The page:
A Denver business owner is speaking out after the city fined him for refusing to clean up human feces on his property.
Jawaid Bazyar, the owner of a communications company in downtown Denver, told Fox31 in an interview aired last week that he’s fed up with the city’s inaction on enforcing public defecation and trespassing laws.
“The wall is a bathroom stall. They lean up against it and let it rip,” Bazyar said. “In downtown Denver, that’s nonstop now, just piles of poop.”
“I don’t even know what I’m supposed to do. The government’s primary job is public safety. I think it’s a lot of politicians don’t want to be seen as anti-homeless or heartless,” he added.
Bazyar said the alleyway alongside his business property has become rife with vagrancy and other sorts of illegal activity, including prostitution and drug transactions.
He told Fox31 that homeless people defecate on his property on a nearly daily basis. His employees have been assaulted. Syringes cover the ground.
But, according to Bazyar, police aren’t doing much to stop the problem.
“There have been periods where we literally call 10 times a day,” he told Fox31.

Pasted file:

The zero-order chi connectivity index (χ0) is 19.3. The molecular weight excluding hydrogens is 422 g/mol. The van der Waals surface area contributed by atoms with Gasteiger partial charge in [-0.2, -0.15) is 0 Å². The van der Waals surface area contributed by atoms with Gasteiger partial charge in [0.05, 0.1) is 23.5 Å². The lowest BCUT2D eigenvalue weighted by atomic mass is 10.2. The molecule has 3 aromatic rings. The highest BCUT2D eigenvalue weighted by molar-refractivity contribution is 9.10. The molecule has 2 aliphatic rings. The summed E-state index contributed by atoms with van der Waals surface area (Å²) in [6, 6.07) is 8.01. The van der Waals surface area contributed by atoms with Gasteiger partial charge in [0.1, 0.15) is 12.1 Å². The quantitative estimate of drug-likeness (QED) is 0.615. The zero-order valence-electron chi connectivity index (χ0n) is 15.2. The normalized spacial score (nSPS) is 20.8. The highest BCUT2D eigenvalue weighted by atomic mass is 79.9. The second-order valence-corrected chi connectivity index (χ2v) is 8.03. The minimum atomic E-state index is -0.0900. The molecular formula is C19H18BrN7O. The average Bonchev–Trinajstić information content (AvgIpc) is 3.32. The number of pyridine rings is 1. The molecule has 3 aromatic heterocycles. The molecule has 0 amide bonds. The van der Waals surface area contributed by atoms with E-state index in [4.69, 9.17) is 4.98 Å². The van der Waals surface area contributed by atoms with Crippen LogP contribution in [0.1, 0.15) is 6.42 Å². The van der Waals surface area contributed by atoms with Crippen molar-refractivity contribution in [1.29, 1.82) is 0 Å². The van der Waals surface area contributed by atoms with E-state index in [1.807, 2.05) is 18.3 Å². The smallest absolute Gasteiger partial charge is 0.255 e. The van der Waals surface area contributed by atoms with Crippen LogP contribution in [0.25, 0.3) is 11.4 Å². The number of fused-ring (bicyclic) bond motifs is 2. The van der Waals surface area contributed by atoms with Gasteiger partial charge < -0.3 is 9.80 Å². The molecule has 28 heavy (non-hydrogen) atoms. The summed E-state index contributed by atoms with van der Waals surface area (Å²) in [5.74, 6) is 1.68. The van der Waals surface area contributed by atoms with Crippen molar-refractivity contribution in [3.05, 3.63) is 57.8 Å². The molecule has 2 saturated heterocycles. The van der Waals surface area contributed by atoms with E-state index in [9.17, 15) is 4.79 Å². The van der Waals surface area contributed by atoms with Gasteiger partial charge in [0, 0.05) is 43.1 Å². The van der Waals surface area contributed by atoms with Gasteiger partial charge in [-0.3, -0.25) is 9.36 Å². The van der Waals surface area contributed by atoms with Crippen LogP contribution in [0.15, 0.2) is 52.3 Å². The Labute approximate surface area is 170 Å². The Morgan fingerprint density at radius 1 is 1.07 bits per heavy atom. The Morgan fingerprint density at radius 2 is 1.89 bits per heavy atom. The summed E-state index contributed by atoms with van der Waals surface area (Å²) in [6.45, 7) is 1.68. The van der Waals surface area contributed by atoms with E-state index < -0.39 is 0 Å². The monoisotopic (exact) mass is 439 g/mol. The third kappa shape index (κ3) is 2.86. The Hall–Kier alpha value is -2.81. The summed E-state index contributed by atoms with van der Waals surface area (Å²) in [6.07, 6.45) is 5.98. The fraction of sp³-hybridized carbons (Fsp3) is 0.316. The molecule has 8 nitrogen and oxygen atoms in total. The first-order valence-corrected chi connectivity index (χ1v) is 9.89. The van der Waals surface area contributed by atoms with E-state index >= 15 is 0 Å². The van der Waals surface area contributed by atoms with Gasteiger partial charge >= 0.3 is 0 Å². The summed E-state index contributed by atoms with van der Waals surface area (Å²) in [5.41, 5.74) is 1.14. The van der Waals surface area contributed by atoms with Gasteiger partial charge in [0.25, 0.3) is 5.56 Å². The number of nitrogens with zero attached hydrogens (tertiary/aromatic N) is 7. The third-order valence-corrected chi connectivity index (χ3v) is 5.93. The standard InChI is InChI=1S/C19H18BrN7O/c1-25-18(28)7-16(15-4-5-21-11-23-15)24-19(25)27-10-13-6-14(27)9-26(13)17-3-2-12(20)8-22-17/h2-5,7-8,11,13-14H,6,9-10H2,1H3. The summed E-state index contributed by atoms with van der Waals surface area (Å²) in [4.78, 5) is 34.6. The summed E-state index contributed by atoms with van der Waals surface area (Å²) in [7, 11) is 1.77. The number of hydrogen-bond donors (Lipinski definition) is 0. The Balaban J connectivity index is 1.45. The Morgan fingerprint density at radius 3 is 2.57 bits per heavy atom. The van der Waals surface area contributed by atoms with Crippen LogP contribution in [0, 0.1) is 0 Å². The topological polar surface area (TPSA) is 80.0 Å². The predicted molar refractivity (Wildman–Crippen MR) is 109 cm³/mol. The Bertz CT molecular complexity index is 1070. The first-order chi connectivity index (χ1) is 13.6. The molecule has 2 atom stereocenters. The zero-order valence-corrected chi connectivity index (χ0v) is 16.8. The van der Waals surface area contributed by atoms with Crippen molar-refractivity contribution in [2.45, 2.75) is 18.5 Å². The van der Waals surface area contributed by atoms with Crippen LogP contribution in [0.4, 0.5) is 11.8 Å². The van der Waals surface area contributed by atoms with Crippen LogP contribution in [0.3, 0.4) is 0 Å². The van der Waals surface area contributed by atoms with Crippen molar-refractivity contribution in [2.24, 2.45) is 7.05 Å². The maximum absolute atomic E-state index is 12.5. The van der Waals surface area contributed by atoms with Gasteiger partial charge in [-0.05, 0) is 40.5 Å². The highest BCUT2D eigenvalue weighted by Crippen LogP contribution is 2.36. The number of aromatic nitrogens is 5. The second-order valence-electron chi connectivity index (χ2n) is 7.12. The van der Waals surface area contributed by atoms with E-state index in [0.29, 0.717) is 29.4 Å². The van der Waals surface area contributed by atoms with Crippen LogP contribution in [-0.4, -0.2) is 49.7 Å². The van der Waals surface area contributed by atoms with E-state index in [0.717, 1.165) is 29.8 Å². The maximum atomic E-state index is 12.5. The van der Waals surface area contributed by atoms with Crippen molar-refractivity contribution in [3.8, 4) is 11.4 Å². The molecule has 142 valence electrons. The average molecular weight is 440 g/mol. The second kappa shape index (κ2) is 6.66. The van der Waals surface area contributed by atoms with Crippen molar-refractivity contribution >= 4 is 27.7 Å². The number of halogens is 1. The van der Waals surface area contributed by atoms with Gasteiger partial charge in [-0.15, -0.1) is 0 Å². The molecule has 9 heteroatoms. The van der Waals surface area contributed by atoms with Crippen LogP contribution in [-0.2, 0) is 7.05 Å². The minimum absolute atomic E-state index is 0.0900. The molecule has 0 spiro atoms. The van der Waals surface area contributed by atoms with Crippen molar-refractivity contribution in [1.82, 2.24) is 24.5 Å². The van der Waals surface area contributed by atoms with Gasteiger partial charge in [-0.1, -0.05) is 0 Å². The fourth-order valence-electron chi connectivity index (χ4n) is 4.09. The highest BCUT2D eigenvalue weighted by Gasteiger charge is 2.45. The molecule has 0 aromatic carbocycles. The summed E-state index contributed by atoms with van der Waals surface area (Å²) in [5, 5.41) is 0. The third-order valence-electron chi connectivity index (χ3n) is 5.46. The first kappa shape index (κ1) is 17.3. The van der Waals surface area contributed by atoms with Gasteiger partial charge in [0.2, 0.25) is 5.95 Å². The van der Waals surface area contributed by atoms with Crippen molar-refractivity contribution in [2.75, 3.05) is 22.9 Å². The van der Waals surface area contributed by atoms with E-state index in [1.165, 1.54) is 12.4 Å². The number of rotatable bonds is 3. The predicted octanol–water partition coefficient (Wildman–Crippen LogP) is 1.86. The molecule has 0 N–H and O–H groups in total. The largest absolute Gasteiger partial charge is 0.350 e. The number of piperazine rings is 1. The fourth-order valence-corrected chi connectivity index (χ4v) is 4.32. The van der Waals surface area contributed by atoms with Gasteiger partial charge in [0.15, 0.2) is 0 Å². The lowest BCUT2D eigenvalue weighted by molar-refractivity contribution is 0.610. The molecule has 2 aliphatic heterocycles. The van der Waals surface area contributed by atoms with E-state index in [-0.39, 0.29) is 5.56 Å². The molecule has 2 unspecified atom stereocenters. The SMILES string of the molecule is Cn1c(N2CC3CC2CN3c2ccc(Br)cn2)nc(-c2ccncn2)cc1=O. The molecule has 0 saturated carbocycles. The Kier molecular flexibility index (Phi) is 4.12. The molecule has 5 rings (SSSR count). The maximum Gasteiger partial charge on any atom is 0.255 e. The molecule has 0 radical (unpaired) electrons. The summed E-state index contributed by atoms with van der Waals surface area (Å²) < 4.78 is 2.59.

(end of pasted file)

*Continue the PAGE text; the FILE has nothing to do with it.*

Bazyar said he and his employees have cleaned up the feces in the past but refuse to do so any longer, citing health concerns.
A spokesperson for the city told CBS4 that any issues occurring on Bazyar’s private property are his problem.
He disagrees, arguing that the city is responsible for the broader problem of public crime and public health.
“If the city’s not going to enforce laws against trespassing, or camping, or public defecation and just make me bare the cost of these problems that’s just not right,” he told CBS4.
The homelessness crisis
Denver isn’t the only city to struggle with a homelessness problem, and Bazyar isn’t the only citizen frustrated by local government’s response.
This week, a Los Angeles woman spoke to a local news station about how a homeless man poured a bucket of steaming diarrhea on her earlier this year.
While federal statistics show homelessness trending downward nationwide, a number of American cities have struggled with vagrancy ― and the attendant toll of human waste.
Every city is different, and diagnoses of the problem vary by ideology. Liberal wonks tend to blame rising costs of living, slow wage growth and lack of affordable housing. Conservatives point to over-generous welfare programs, cultural decay and liberals’ reluctance to crackdown on people they view as victims.
In September, business owners in one Seattle neighborhood told local media that a single homeless woman staying in a nearby illegal encampment has been terrorizing their block with her feces for months.
“It’s a health hazard,” grocer Mike Sandberg said to KOMO News. “It’s just something I can’t believe is allowed to happen. It seems like there is no law.”
Meanwhile, Portland police acknowledged earlier this year that they’re powerless to stop homeless people from relieving themselves in public, even if it happens right in front of them.